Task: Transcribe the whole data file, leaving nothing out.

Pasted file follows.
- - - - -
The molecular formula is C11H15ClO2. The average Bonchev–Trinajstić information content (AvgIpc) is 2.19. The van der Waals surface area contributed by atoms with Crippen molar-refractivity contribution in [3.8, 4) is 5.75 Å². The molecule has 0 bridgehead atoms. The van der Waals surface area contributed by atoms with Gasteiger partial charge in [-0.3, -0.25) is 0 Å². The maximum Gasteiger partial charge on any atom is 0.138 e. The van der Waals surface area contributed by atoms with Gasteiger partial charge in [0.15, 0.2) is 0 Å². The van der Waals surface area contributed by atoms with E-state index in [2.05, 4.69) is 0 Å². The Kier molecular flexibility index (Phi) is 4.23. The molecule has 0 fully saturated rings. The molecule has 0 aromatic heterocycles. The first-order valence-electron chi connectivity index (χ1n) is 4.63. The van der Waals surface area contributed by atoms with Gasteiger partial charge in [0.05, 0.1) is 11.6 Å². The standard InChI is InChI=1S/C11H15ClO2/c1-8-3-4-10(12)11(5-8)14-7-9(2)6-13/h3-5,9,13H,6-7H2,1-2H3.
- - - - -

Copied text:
The molecular formula is C11H15ClO2. The average Bonchev–Trinajstić information content (AvgIpc) is 2.19. The van der Waals surface area contributed by atoms with Crippen molar-refractivity contribution in [3.8, 4) is 5.75 Å². The molecule has 0 bridgehead atoms. The van der Waals surface area contributed by atoms with Gasteiger partial charge in [-0.3, -0.25) is 0 Å². The maximum Gasteiger partial charge on any atom is 0.138 e. The van der Waals surface area contributed by atoms with Gasteiger partial charge in [0.15, 0.2) is 0 Å². The van der Waals surface area contributed by atoms with E-state index in [2.05, 4.69) is 0 Å². The Kier molecular flexibility index (Phi) is 4.23. The molecule has 0 fully saturated rings. The molecule has 0 aromatic heterocycles. The first-order valence-electron chi connectivity index (χ1n) is 4.63. The van der Waals surface area contributed by atoms with Gasteiger partial charge in [0.05, 0.1) is 11.6 Å². The standard InChI is InChI=1S/C11H15ClO2/c1-8-3-4-10(12)11(5-8)14-7-9(2)6-13/h3-5,9,13H,6-7H2,1-2H3.